Total U.S. carload traffic for the first nine months of 2021 was 9,009,639, an increase of 7.9 percent, or 658,222 carloads;, and 10,812,108 intermodal units, a 9.9 percent rise, or 976,362 containers and trailers.

Total combined U.S. traffic for the first 39 weeks of the year was 19,821,747 carloads and intermodal units, up 9 percent from the same period in 2020.

Intermodal Holds Back U.S. Freight Traffic

September 30, 2021

Intermodal continued to hold back overall U.S. rail freight traffic for the week ending Sept. 25.

The Association of American Railroads said traffic last week was 511,713 carloads and intermodal units, a 1.3 percent decline compared with the same period in 2020.

U.S. Class I railroads hauled 239,069 carloads, increasing 6.6 percent while also hauling 272,644 containers and trailers, a decline of 7.3 percent from last year.

Six of the 10 carload commodity groups posted gains. They included coal, up 11,681 carloads, to 70,002; metallic ores and metals, up 4,418 carloads, to 24,120; and nonmetallic minerals, up 4,103 carloads, to 34,083.

Losing ground were motor vehicles and parts, down 4,774 carloads, to 11,563; grain, down 3,128 carloads, to 21,864; and farm products excluding grain, and food, down 169 carloads, to 15,503.

For the first 38 weeks of 2021, U.S. railroads handled 8,767,729 carloads, an 8 percent increase, and 10,538,169 intermodal units, a 10.4 percent gain over 2020.

Total combined U.S. traffic for the first 38 weeks was 19,305,898 carloads and intermodal units, rising 9.3 percent from last year.

U.S. Freight Traffic Down 3% Last Week

September 10, 2021

U.S. rail traffic for the week ending Sept. 4 was down 3 percent compared to the same week in 2020.

The Association of American Railroads said Class 1 railroads handled 494,415 carloads and intermodal units.

The broke down to 228,203 carloads, up 2.6 percent compared with 2020 and 266,212 containers and trailers, down 7.3 percent.

It was the fifth consecutive week that intermodal traffic lagged behind corresponding levels for the same weeks in 2020.

Seven of the 10 carload commodity groups tracked saw increases compared with 2020.

They included coal, up 5,824 carloads, to 66,950; metallic ores and metals, up 5,151 carloads, to 22,768; and nonmetallic minerals, up 2,680 carloads, to 32,281.

Posting losses were grain, down 6,211 carloads, to 16,711; motor vehicles and parts, down 3,866 carloads, to 12,421; and farm products excluding grain, and food, down 5 carloads, to 15,342.

For the first 35 weeks of 2021, total traffic (carload and intermodal) was up 10.3 percent compared to the same time last year.

Carload Traffic Up, But Intermodal Down

August 19, 2021

U.S. rail freight traffic for the week ending Aug. 14 saw gains in carload volume but declines in intermodal volume.

Class 1 railroads during that week handled 504,810 carloads and intermodal units, an increase of 0.9 percent compared with the same week in 2020.

Carload traffic was 235,011, a gain of 5.7 percent while intermodal traffic was 269,799 containers and trailers, a decline of 3 percent.

The Association of American Railroads said five of the 10 carload commodity groups it tracks posted an increase compared with the same point in 2020.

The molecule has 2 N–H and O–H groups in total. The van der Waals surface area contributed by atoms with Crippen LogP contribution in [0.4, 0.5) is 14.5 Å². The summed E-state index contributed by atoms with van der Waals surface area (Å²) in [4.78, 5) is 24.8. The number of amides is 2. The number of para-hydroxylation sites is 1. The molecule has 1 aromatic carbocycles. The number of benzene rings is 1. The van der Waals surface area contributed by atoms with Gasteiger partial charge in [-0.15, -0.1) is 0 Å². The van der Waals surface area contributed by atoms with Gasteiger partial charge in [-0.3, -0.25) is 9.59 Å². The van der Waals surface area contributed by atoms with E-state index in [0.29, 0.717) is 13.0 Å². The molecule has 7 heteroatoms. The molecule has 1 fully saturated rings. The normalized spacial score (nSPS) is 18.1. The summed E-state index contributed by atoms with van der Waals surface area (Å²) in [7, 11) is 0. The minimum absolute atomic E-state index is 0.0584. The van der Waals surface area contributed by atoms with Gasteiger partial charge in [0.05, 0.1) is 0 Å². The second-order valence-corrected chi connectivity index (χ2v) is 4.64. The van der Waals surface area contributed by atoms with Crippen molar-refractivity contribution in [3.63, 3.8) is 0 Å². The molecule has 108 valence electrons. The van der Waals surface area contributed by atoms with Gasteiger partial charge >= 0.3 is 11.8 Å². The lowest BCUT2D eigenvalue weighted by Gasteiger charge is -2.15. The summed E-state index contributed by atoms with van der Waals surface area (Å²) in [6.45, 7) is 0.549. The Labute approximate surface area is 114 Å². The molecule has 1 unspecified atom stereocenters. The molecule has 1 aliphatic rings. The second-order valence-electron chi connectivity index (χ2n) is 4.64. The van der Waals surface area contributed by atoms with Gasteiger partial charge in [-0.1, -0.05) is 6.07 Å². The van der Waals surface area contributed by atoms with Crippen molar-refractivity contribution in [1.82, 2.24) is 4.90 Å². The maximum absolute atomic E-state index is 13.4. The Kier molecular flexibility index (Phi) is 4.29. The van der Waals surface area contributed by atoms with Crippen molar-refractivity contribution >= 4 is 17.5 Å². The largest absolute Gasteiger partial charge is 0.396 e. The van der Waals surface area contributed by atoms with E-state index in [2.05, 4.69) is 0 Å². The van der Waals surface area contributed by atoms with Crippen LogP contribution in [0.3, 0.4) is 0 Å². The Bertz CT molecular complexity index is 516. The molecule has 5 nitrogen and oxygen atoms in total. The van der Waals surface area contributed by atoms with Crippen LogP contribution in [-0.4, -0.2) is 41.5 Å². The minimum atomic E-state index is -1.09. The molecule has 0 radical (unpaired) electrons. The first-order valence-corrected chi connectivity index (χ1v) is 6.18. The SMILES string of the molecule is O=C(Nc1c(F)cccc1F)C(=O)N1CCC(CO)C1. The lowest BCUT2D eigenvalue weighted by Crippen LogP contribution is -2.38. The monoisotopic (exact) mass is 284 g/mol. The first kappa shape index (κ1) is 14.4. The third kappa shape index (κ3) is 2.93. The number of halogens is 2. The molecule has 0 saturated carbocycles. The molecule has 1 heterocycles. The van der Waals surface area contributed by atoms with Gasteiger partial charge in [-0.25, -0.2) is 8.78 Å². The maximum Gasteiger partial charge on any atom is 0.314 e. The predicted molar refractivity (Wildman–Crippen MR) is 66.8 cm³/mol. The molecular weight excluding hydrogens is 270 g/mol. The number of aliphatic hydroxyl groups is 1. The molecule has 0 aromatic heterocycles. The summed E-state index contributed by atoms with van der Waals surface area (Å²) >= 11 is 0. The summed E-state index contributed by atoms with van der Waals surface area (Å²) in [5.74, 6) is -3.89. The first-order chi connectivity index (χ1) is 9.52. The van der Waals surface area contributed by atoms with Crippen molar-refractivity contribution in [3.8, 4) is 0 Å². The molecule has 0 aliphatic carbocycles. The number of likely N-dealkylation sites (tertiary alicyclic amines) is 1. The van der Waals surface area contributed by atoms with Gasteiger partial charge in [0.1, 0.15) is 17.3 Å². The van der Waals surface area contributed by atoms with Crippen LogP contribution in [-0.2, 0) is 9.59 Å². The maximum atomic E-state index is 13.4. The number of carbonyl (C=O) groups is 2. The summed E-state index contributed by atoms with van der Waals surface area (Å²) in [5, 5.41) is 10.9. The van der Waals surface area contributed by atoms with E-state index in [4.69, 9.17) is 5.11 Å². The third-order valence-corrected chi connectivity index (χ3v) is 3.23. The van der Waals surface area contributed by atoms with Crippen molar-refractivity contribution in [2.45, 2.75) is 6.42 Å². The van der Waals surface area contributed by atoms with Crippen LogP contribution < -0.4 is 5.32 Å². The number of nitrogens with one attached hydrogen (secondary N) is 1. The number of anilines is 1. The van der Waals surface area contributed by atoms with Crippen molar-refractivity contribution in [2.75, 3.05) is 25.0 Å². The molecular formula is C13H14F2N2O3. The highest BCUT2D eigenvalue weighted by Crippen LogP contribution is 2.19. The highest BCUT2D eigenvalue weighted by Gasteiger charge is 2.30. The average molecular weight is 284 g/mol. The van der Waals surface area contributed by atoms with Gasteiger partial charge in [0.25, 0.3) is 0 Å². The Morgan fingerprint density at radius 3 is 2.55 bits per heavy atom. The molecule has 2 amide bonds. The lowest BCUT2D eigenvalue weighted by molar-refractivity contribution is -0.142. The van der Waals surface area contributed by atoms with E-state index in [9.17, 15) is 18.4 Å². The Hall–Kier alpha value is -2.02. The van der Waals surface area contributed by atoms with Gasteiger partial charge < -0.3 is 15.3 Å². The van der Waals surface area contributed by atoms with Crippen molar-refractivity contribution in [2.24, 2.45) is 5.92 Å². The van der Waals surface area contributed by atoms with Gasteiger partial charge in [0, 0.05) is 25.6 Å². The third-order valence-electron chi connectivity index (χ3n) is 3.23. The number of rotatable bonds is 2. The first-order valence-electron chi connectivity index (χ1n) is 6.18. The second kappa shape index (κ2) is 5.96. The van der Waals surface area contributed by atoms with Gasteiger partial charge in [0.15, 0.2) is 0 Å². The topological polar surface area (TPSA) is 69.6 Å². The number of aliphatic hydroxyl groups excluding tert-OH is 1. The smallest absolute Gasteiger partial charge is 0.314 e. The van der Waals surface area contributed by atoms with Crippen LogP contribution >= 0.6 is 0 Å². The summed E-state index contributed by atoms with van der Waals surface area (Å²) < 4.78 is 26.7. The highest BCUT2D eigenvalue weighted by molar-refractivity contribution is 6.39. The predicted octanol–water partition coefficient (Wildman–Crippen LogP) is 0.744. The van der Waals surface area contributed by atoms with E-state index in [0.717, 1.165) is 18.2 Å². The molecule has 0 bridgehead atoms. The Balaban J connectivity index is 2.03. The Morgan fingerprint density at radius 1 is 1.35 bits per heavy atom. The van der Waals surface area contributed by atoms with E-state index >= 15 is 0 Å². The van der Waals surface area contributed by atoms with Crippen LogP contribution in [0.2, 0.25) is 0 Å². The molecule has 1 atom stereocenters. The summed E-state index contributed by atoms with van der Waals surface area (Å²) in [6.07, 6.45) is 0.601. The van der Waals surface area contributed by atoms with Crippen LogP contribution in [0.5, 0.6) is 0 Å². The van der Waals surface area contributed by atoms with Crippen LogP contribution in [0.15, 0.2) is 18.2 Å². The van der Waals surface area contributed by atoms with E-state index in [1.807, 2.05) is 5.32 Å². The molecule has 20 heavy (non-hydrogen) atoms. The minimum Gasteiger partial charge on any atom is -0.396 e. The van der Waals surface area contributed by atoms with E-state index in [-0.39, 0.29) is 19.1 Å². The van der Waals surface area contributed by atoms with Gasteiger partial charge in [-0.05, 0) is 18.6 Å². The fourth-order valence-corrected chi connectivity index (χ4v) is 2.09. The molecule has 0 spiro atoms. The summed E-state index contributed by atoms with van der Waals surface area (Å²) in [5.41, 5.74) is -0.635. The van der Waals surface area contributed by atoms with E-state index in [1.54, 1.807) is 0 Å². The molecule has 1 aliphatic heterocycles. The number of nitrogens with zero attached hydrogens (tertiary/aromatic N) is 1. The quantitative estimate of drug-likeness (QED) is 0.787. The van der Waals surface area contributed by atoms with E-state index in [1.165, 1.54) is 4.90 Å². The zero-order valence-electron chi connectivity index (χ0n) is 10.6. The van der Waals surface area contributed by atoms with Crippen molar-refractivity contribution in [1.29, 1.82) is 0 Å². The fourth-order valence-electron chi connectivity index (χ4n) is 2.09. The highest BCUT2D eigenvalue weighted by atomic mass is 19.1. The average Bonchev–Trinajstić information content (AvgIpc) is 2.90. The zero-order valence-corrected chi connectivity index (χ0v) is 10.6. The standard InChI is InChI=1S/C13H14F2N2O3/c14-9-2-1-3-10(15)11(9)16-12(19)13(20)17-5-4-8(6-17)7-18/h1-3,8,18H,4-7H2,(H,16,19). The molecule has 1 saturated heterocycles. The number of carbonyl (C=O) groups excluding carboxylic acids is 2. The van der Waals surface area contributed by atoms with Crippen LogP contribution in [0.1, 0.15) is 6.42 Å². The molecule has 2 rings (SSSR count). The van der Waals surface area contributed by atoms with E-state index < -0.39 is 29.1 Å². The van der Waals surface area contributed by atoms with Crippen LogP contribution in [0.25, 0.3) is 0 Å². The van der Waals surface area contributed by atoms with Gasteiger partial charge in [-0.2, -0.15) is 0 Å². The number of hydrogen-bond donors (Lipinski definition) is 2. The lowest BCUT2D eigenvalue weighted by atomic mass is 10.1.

They included coal, up 8,196 carloads, to 67,054; metallic ores and metals, up 5,676 carloads, to 24,678; and nonmetallic minerals, up 2,080 carloads, to 32,602.

Losing ground were grain, down 2,906 carloads, to 19,488; motor vehicles and parts, down 1,883 carloads, to 13,512; and petroleum and petroleum products, down 526 carloads, to 10,314.

For the first 32 weeks of 2021, railroads reported cumulative volume of 7,376,542 carloads, increasing 8.9 percent compared with the same week in 2020; and 8,943,306 intermodal units, an increase of 14 percent.

Total combined traffic for the period was 16,319,848 carloads and intermodal units, an 11.6 percent gain over 2020.

Rail Freight Increases Slowed in July

August 5, 2021

U.S. rail freight traffic was up in July, but the percentage increase was significantly lower than that recorded in other recent months the Association of American Railroads reported on Wednesday.

AAR Senior Vice President John T. Gray said this was due to “more difficult comparisons and because various external factors have led to a recent deceleration in rail volumes.”

For example, grain exports were down so grain shipments also fell. Automakers continue to be hindered by semiconductor shortages and are thus producing fewer vehicles.

Gray said slowdowns in the worldwide supply chain has adversely affected rail shippers.

“While all of these should be manageable, temporary setbacks, their convergence has resulted in weaker rail volumes than basic domestic economic factors might otherwise imply,” Gray said.

In July, U.S. Class I railroads originated 904,670 carloads, an increase of 6.6 percent, or 55,969 carloads compared with July 2020.

The carriers originated 1,066,169 containers and trailers, a gain of 1.5 percent or 15,450 units. The combined July originations was 1,970,839, up 3.8 percent, or 71,419 carloads and intermodal units compared with July 2020.

Of the 20 carload commodity categories AAR tracks each month, 10 saw gains in July 2021.